Frogeye Leaf Spot in Soybeans: Becoming More Prevalent in NY?

Jaime Cummings and Ken Wise, NYS IPM

Soybean fieldFrogeye leaf spot (FELS) is currently considered a minor foliar disease of soybeans in NY.  This easy-to-identify leaf spot is caused by the fungus Cercospora sojina, and typically shows up mid- to late-season in random soybean fields.  The disease gets its name from the similarity of the spots to what a frog’s eye looks like, having dark reddish-brown margins and light brown-gray centers (Fig 1).  The lesions may be round or irregularly shaped.  If you look closely with a hand lens, you may see the spores of the fungus in the center of the spots if it’s humid.  These spores in the spots will be wind-dispersed to other leaves, resulting in multiple cycles of the disease in one season if the weather is conducive for infection.

Frogeye leaf spot foliar lesions on soybean leaves
Figure 1. Frogeye leaf spot foliar lesions on soybean leaves in Tompkins County 2019. (Photos by J. Cummings, NYS IPM)

The FELS pathogen has multiple races (up to 20 known races!), which means that management with genetic resistance is race-specific.  We do seem to have some highly virulent strains of the fungus in NY, and likely multiple races among those strains.  That’s why you can see one soybean field with moderate to high levels of FELS across the road from another soybean field with little to no FELS.  The genetic resistance available in some soybean varieties is quite effective, but only against specific races of the pathogen.  However, there are soybean varieties available with resistance to all known races of FELS, though maybe not in early maturity groups that are planted in NY.

NYS map of counties identified with frogeye leaf spot
Figure 2. NY counties with known frogeye leaf spot occurrence 2012-2018 shaded in purple. More counties will be added when updated with 2019 observations. (image courtesy of

FELS has typically been a sporadic pest in NY, rarely reaching epidemic levels that would require fungicide applications (Fig. 2).  We’ve been fortunate that when it does appear, it typically shows up during later reproductive stages and will have little to no effect on yield or grain quality.  But in recent years, this trend may be changing, and we may need to be more aware of FELS in NY soybean fields, and potentially consider management options.

Leaf showing severe epidemic of frogeye leaf spot
Figure 3. Severe epidemic of frogeye leaf spot on a susceptible variety. (photo courtesy of T. Allen, Mississippi State University)

I’ve noticed FELS in more and more fields in NY over the past few years, and have had reports of moderate to severe outbreaks earlier in the season in fields planted with susceptible varieties (Fig 3.).  FELS is considered one of the major foliar diseases contributing to yield losses in more southern latitudes in the US, causing 17,662,000 bushels lost nationally in 2015; second overall only to Septoria brown spot.  Our NY yield losses to FELS have likely been minimal, but that could change as we see more FELS around the state each year.  Yield loss from FELS is due to decreased photosynthetic capability of infected leaves and premature defoliation, along with a potential reduction in seed quality.  For more information on estimated yield losses to soybean diseases, see this publication by the Crop Protection Network.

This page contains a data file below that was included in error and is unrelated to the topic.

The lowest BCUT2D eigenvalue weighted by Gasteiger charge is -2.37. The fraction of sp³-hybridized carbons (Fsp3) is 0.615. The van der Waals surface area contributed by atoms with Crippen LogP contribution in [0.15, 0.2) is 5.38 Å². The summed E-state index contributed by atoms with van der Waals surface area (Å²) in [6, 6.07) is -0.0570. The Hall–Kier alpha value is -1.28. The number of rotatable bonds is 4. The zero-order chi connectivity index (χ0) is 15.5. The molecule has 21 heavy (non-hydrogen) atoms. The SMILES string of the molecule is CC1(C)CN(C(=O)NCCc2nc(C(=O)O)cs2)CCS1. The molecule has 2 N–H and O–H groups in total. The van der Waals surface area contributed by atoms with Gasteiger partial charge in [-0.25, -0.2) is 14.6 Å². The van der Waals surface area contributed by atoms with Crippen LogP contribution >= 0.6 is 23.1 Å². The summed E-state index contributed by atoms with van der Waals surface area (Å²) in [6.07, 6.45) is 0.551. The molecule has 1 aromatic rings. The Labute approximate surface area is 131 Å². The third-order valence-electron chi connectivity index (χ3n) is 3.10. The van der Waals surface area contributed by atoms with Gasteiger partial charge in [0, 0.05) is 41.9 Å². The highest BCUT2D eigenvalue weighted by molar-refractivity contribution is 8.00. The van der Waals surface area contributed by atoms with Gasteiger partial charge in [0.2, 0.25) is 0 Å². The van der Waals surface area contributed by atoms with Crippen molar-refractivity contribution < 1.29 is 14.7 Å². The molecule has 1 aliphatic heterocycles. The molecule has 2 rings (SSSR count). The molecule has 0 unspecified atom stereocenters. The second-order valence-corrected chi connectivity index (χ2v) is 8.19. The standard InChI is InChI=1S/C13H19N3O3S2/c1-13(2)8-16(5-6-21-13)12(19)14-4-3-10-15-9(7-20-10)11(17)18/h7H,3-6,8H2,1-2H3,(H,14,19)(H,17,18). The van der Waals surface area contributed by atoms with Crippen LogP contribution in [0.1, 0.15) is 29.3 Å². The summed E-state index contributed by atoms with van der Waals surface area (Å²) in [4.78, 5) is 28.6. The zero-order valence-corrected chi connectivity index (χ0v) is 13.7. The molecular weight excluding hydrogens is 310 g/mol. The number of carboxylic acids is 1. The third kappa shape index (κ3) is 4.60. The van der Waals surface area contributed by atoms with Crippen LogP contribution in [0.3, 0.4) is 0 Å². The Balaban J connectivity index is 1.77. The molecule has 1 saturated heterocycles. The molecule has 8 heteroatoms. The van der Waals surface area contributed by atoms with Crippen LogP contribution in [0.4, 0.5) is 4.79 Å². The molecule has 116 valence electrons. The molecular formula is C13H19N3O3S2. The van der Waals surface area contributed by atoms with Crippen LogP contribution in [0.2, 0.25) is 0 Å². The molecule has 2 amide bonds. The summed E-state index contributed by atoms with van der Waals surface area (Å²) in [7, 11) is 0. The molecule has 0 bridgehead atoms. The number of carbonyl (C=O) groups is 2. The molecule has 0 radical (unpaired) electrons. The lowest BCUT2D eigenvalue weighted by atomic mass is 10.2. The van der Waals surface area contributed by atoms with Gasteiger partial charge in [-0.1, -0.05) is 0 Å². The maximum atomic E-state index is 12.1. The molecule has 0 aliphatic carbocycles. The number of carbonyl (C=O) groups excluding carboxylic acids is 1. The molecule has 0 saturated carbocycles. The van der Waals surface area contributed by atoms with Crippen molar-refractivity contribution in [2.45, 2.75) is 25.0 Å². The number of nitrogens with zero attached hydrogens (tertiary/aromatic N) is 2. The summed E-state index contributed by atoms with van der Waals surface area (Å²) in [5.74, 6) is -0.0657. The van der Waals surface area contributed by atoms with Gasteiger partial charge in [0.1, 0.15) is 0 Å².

Life cycle of frogeye leaf spot
Figure 4. Life cycle of frogeye leaf spot fungal pathogen on soybean. (image courtesy of A. Grahek and

As FELS prevalence increases in NY, so does the local inoculum.  The fungus can overwinter on soy residues, including shattered seeds, and can be seed transmitted (Fig. 4).  Seed transmission can be mitigated via fungicidal seed treatments and purchasing high-quality, treated seed.  Other good integrated pest management practices for reducing FELS in your fields include crop rotation, planting resistant varieties, and potentially foliar fungicide applications in severely infected fields.  Should we get to the point where fungicides are needed to manage FELS in NY, there are a number of products available with ‘good’ to ‘very good’ efficacy ratings against this disease.  And it is recommended to make protective fungicide applications between R2-R5.  See this table from the Cornell Guide to Integrated Field Crop Management for available fungicides.  However, it is worth noting that fungicide resistance has been well-document to some quinone outside inhibitor (QoI) group (FRAC group 11) fungicides among numerous FELS fungal populations in at least 13 states (Fig 5).  For more information on fungicide resistance in soybean pathogens, visit this site.

US map showing locations of fungicide resistant populations
Figure 5. Documentation of fungicide resistant populations of frogeye leaf spot pathogen as of 2016. (image courtesy of Plant Management Network)
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